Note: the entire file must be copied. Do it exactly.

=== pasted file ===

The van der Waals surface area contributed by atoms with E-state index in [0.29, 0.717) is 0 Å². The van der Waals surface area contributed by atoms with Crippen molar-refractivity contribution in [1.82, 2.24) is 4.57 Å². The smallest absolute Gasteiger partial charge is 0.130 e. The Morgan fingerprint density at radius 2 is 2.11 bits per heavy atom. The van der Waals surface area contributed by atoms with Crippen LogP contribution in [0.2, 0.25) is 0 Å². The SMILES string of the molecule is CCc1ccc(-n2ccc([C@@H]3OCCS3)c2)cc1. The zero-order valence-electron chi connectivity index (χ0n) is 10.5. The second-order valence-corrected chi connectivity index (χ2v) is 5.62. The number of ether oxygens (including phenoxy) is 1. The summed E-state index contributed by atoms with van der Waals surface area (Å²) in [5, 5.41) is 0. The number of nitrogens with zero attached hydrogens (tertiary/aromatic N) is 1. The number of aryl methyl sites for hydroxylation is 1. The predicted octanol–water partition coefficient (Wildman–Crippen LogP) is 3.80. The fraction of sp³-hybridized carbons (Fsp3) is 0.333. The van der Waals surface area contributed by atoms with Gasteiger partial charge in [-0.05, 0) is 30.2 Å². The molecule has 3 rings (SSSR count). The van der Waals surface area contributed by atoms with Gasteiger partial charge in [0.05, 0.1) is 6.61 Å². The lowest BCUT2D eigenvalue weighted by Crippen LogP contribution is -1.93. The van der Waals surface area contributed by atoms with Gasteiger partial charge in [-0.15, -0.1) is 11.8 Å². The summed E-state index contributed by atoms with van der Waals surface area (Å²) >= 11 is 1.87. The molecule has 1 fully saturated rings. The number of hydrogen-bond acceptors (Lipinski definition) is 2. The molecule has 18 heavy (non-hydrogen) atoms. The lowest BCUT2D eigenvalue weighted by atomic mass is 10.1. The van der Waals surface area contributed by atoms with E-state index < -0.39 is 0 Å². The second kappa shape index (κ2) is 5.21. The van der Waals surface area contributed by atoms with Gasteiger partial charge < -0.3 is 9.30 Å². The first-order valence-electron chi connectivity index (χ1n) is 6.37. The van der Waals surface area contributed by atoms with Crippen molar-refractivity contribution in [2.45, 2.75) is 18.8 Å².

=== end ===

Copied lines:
The van der Waals surface area contributed by atoms with E-state index in [0.29, 0.717) is 0 Å². The van der Waals surface area contributed by atoms with Crippen molar-refractivity contribution in [1.82, 2.24) is 4.57 Å². The smallest absolute Gasteiger partial charge is 0.130 e. The Morgan fingerprint density at radius 2 is 2.11 bits per heavy atom. The van der Waals surface area contributed by atoms with Crippen LogP contribution in [0.2, 0.25) is 0 Å². The SMILES string of the molecule is CCc1ccc(-n2ccc([C@@H]3OCCS3)c2)cc1. The zero-order valence-electron chi connectivity index (χ0n) is 10.5. The second-order valence-corrected chi connectivity index (χ2v) is 5.62. The number of ether oxygens (including phenoxy) is 1. The summed E-state index contributed by atoms with van der Waals surface area (Å²) in [5, 5.41) is 0. The number of nitrogens with zero attached hydrogens (tertiary/aromatic N) is 1. The number of aryl methyl sites for hydroxylation is 1. The predicted octanol–water partition coefficient (Wildman–Crippen LogP) is 3.80. The fraction of sp³-hybridized carbons (Fsp3) is 0.333. The van der Waals surface area contributed by atoms with Gasteiger partial charge in [-0.05, 0) is 30.2 Å². The molecule has 3 rings (SSSR count). The van der Waals surface area contributed by atoms with Gasteiger partial charge in [0.05, 0.1) is 6.61 Å². The lowest BCUT2D eigenvalue weighted by Crippen LogP contribution is -1.93. The van der Waals surface area contributed by atoms with Gasteiger partial charge in [-0.15, -0.1) is 11.8 Å². The summed E-state index contributed by atoms with van der Waals surface area (Å²) >= 11 is 1.87. The molecule has 1 fully saturated rings. The number of hydrogen-bond acceptors (Lipinski definition) is 2. The molecule has 18 heavy (non-hydrogen) atoms. The lowest BCUT2D eigenvalue weighted by atomic mass is 10.1. The van der Waals surface area contributed by atoms with E-state index < -0.39 is 0 Å². The second kappa shape index (κ2) is 5.21. The van der Waals surface area contributed by atoms with Gasteiger partial charge < -0.3 is 9.30 Å². The first-order valence-electron chi connectivity index (χ1n) is 6.37. The van der Waals surface area contributed by atoms with Crippen molar-refractivity contribution in [2.45, 2.75) is 18.8 Å².